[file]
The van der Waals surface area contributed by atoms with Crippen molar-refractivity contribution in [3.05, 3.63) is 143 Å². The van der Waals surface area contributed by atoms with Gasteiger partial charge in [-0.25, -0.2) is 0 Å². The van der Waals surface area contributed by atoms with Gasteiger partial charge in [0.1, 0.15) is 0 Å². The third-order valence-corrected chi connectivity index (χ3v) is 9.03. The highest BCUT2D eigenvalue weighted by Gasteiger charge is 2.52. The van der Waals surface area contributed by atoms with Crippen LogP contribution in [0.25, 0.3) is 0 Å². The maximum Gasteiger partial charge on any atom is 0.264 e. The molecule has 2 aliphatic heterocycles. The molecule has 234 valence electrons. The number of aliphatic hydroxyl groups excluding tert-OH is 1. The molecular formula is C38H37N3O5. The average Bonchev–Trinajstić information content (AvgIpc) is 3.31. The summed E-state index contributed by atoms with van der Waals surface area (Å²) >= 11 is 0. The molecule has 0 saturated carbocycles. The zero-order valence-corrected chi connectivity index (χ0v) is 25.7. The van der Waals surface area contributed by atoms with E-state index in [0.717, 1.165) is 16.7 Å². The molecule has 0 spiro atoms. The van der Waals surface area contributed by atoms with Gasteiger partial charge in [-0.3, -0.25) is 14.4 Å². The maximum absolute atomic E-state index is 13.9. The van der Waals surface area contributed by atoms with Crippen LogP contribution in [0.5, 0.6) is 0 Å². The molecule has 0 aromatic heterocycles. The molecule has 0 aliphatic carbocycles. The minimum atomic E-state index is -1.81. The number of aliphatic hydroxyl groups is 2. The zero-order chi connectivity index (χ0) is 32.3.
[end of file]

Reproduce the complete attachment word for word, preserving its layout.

The van der Waals surface area contributed by atoms with Crippen molar-refractivity contribution in [3.05, 3.63) is 143 Å². The van der Waals surface area contributed by atoms with Gasteiger partial charge in [-0.25, -0.2) is 0 Å². The van der Waals surface area contributed by atoms with Gasteiger partial charge in [0.1, 0.15) is 0 Å². The third-order valence-corrected chi connectivity index (χ3v) is 9.03. The highest BCUT2D eigenvalue weighted by Gasteiger charge is 2.52. The van der Waals surface area contributed by atoms with Crippen LogP contribution in [0.25, 0.3) is 0 Å². The maximum Gasteiger partial charge on any atom is 0.264 e. The molecule has 2 aliphatic heterocycles. The molecule has 234 valence electrons. The number of aliphatic hydroxyl groups excluding tert-OH is 1. The molecular formula is C38H37N3O5. The average Bonchev–Trinajstić information content (AvgIpc) is 3.31. The summed E-state index contributed by atoms with van der Waals surface area (Å²) >= 11 is 0. The molecule has 0 saturated carbocycles. The zero-order valence-corrected chi connectivity index (χ0v) is 25.7. The van der Waals surface area contributed by atoms with E-state index in [0.717, 1.165) is 16.7 Å². The molecule has 0 spiro atoms. The van der Waals surface area contributed by atoms with Gasteiger partial charge in [-0.3, -0.25) is 14.4 Å². The maximum absolute atomic E-state index is 13.9. The van der Waals surface area contributed by atoms with Crippen LogP contribution in [0.5, 0.6) is 0 Å². The molecule has 0 aromatic heterocycles. The molecule has 0 aliphatic carbocycles. The minimum atomic E-state index is -1.81. The number of aliphatic hydroxyl groups is 2. The zero-order chi connectivity index (χ0) is 32.3.